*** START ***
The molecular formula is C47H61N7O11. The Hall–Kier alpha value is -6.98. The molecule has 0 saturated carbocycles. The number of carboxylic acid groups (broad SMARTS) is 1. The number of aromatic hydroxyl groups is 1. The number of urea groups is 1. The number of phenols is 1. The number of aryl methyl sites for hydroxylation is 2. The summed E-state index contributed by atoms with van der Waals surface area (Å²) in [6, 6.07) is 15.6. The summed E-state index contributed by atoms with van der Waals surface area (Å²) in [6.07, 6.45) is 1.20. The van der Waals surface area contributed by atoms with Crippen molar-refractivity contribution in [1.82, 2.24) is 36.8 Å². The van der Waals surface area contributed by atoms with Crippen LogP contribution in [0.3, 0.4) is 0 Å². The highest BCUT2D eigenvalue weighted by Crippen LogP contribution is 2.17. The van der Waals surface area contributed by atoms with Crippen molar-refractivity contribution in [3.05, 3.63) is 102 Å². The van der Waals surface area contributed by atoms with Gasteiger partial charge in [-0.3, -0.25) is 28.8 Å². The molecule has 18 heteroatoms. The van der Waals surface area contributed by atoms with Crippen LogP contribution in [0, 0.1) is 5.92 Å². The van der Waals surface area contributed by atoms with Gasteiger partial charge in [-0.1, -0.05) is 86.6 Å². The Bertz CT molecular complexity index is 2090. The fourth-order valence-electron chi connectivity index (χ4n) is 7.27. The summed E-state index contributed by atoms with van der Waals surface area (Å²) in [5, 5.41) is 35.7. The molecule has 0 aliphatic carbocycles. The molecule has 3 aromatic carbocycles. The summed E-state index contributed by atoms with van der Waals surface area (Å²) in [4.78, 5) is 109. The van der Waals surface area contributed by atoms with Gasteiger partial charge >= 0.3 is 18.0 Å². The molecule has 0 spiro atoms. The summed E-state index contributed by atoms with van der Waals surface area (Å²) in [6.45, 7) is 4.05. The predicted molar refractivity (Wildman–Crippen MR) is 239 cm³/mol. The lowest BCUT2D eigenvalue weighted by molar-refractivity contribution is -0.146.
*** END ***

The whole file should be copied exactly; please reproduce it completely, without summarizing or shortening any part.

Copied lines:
The molecular formula is C47H61N7O11. The Hall–Kier alpha value is -6.98. The molecule has 0 saturated carbocycles. The number of carboxylic acid groups (broad SMARTS) is 1. The number of aromatic hydroxyl groups is 1. The number of urea groups is 1. The number of phenols is 1. The number of aryl methyl sites for hydroxylation is 2. The summed E-state index contributed by atoms with van der Waals surface area (Å²) in [6, 6.07) is 15.6. The summed E-state index contributed by atoms with van der Waals surface area (Å²) in [6.07, 6.45) is 1.20. The van der Waals surface area contributed by atoms with Crippen molar-refractivity contribution in [1.82, 2.24) is 36.8 Å². The van der Waals surface area contributed by atoms with Crippen LogP contribution in [0.3, 0.4) is 0 Å². The highest BCUT2D eigenvalue weighted by Crippen LogP contribution is 2.17. The van der Waals surface area contributed by atoms with Crippen molar-refractivity contribution in [3.05, 3.63) is 102 Å². The van der Waals surface area contributed by atoms with Gasteiger partial charge in [-0.3, -0.25) is 28.8 Å². The molecule has 18 heteroatoms. The van der Waals surface area contributed by atoms with Crippen LogP contribution in [0, 0.1) is 5.92 Å². The van der Waals surface area contributed by atoms with Gasteiger partial charge in [-0.1, -0.05) is 86.6 Å². The Bertz CT molecular complexity index is 2090. The fourth-order valence-electron chi connectivity index (χ4n) is 7.27. The summed E-state index contributed by atoms with van der Waals surface area (Å²) in [5, 5.41) is 35.7. The molecule has 0 aliphatic carbocycles. The molecule has 3 aromatic carbocycles. The summed E-state index contributed by atoms with van der Waals surface area (Å²) in [4.78, 5) is 109. The van der Waals surface area contributed by atoms with Gasteiger partial charge >= 0.3 is 18.0 Å². The molecule has 0 spiro atoms. The summed E-state index contributed by atoms with van der Waals surface area (Å²) in [6.45, 7) is 4.05. The predicted molar refractivity (Wildman–Crippen MR) is 239 cm³/mol. The lowest BCUT2D eigenvalue weighted by molar-refractivity contribution is -0.146.